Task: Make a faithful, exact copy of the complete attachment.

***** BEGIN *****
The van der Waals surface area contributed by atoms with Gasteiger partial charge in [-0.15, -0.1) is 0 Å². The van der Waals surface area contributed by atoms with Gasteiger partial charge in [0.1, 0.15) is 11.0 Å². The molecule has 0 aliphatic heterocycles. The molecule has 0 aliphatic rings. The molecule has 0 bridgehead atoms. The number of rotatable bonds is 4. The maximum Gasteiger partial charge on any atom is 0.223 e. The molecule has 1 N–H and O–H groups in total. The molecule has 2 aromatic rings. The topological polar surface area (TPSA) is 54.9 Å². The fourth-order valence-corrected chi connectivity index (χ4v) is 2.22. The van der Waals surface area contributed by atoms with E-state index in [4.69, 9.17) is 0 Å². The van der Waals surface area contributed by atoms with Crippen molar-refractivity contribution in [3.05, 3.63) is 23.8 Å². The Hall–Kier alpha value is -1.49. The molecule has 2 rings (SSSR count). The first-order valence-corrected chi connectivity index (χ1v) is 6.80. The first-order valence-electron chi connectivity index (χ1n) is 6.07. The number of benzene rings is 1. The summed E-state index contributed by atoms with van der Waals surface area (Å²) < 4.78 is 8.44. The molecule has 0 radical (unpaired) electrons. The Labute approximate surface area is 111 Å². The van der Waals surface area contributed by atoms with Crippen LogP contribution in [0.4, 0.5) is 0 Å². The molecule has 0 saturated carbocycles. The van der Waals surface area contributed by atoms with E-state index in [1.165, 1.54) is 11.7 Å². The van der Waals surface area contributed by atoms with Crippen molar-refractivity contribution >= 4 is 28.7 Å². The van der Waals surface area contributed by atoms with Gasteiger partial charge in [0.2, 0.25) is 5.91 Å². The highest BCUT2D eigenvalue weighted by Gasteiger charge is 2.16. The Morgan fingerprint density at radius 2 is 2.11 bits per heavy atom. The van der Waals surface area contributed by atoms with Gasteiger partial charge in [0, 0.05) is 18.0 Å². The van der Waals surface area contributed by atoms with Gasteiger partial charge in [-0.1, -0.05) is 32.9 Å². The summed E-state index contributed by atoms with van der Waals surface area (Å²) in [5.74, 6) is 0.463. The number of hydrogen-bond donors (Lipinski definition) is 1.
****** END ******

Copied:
The van der Waals surface area contributed by atoms with Gasteiger partial charge in [-0.15, -0.1) is 0 Å². The van der Waals surface area contributed by atoms with Gasteiger partial charge in [0.1, 0.15) is 11.0 Å². The molecule has 0 aliphatic heterocycles. The molecule has 0 aliphatic rings. The molecule has 0 bridgehead atoms. The number of rotatable bonds is 4. The maximum Gasteiger partial charge on any atom is 0.223 e. The molecule has 1 N–H and O–H groups in total. The molecule has 2 aromatic rings. The topological polar surface area (TPSA) is 54.9 Å². The fourth-order valence-corrected chi connectivity index (χ4v) is 2.22. The van der Waals surface area contributed by atoms with E-state index in [4.69, 9.17) is 0 Å². The van der Waals surface area contributed by atoms with Crippen molar-refractivity contribution in [3.05, 3.63) is 23.8 Å². The Hall–Kier alpha value is -1.49. The molecule has 2 rings (SSSR count). The first-order valence-corrected chi connectivity index (χ1v) is 6.80. The first-order valence-electron chi connectivity index (χ1n) is 6.07. The number of benzene rings is 1. The summed E-state index contributed by atoms with van der Waals surface area (Å²) < 4.78 is 8.44. The molecule has 0 radical (unpaired) electrons. The Labute approximate surface area is 111 Å². The van der Waals surface area contributed by atoms with Crippen LogP contribution in [0.4, 0.5) is 0 Å². The molecule has 0 saturated carbocycles. The van der Waals surface area contributed by atoms with E-state index in [1.165, 1.54) is 11.7 Å². The van der Waals surface area contributed by atoms with Crippen molar-refractivity contribution >= 4 is 28.7 Å². The van der Waals surface area contributed by atoms with Gasteiger partial charge in [0.2, 0.25) is 5.91 Å². The highest BCUT2D eigenvalue weighted by Gasteiger charge is 2.16. The Morgan fingerprint density at radius 2 is 2.11 bits per heavy atom. The van der Waals surface area contributed by atoms with Gasteiger partial charge in [0, 0.05) is 18.0 Å². The van der Waals surface area contributed by atoms with Gasteiger partial charge in [-0.1, -0.05) is 32.9 Å². The summed E-state index contributed by atoms with van der Waals surface area (Å²) in [5.74, 6) is 0.463. The number of hydrogen-bond donors (Lipinski definition) is 1.